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Byron Shire
June 26, 2024

Behind the propaganda of war in the Middle East

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Richard Hil will be joined by co-author Ros Caputi to launch The Sacking of Fallujah: A People’s History.

Richard Hil joins forces with a former US marine and journalist to examine the human cost.

The Sacking of Fallujah: A People’s History confronts the dominant military accounts of the war in Iraq and the devastation wrought on the city of Fallujah from the siege in 2014 till when American and coalition forces moved on the city to defeat ISIS in 2016.

Former US marine Ross Caputi, Australian journalist Donna Mulhearn, and adjunct professor Richard Hil have brought together this critical analysis of the idea that the US ‘liberated’ Fallujah.

They look at the outcomes of repeated sieges of the city and its destruction in 2016 that left in its wake a public health crisis, civilian casualties, and political instability.

The book places these events within the larger context of the US policy in the Middle East with a particular focus on the testimony of civilians.

Book launch

Richard Hil will be joined by co-author Ros Caputi to launch the book at the Bookroom at Byron, 27 Fletcher Street on Thursday, August 22 at 5.30pm.

‘The book aims to expose the US propaganda that justified a murderous assault on a once-beautiful city and its people,’ said Mr Hil.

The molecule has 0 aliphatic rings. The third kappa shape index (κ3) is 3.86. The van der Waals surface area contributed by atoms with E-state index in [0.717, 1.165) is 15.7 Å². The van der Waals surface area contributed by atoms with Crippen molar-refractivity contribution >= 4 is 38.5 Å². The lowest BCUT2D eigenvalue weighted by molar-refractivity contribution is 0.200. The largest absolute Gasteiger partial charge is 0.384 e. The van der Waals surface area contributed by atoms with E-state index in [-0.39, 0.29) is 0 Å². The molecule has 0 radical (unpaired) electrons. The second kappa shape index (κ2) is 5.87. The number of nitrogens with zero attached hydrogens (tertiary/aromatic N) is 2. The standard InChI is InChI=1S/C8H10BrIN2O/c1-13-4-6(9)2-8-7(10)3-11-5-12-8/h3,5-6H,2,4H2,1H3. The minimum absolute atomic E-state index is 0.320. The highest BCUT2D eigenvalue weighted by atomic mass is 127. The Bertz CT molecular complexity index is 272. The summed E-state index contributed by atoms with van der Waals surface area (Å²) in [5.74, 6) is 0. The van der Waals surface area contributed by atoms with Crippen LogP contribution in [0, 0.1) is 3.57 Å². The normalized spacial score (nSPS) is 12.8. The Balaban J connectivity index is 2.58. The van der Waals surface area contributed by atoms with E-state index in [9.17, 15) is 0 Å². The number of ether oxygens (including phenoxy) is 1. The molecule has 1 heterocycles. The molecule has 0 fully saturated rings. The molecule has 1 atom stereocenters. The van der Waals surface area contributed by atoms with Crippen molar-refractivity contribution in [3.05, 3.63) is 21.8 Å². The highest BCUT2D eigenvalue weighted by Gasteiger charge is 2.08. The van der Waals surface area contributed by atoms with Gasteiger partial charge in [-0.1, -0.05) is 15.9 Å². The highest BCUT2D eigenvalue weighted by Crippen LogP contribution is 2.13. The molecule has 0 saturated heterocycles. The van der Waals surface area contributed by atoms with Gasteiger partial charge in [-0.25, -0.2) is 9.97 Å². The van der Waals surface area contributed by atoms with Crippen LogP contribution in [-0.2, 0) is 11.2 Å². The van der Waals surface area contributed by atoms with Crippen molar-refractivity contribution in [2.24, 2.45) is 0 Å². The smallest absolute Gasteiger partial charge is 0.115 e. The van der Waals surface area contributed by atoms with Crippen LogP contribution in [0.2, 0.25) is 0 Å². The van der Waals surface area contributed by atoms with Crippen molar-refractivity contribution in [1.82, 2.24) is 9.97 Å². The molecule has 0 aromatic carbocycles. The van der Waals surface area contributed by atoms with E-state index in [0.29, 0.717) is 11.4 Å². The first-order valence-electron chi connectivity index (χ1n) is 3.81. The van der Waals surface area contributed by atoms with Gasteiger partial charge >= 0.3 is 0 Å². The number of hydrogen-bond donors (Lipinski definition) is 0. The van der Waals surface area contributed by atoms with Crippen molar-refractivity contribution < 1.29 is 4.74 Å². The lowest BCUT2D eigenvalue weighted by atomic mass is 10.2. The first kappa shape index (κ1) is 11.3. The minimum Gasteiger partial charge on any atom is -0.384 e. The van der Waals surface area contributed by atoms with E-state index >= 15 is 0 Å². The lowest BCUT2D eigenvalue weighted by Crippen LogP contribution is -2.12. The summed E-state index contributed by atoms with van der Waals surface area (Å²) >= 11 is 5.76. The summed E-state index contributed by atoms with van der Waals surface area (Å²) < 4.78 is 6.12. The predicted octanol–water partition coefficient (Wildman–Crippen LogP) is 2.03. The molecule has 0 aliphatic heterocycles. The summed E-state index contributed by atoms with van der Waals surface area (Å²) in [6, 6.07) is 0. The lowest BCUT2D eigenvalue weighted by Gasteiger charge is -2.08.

‘Our intention was to not let this be forgotten.’

Everyone is welcome. To RSVP call 6685 8183 or go online to find out more about The Sacking of Fallujah.

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  1. The Sacking of Fallujah: This is the people’s point of view beginning with the 2014 seige of Fallujah to when American and coalition forces moved to defeat ISIS in 2016.

  2. I remember seeing a doco (back when doco’s had substance) on the siege of Fallujah. There was a female US soldier who was a guard at a checkpoint where women and children were allowed to flee the city before the assault on the city began. She had to separate a mother from her 14 year old son because he was too old. He had to go back and face the US led onslaught, who’s terms of engagement were to open fire on anything that moves, truth. Even then it was not a guarantee of survival as shown in the trial of US marines shooting a group of men as they laid still, some wounded, on the floor of a building. The marines saw someone run into the building but rather than take them prisoners as they lay motionless, they were executed. No wonder the returning US veterans of Iraq and Afghanistan have a suicide rate of 22 per day. Nearly 1 every hour. These are stats from the US Department of Veteran Affairs. The real count must be higher. Roughly 10 years after the American war against Vietnam ended, nearly half of all returning US veterans were dead. That’s 250000. Not just suicide but drugs, alcohol, disease, high risk activities. I knew a great guy in the small town of Lander Wyoming, a special forces veteran. Solid as a rock, went to bed one night and never woke up. Just died.


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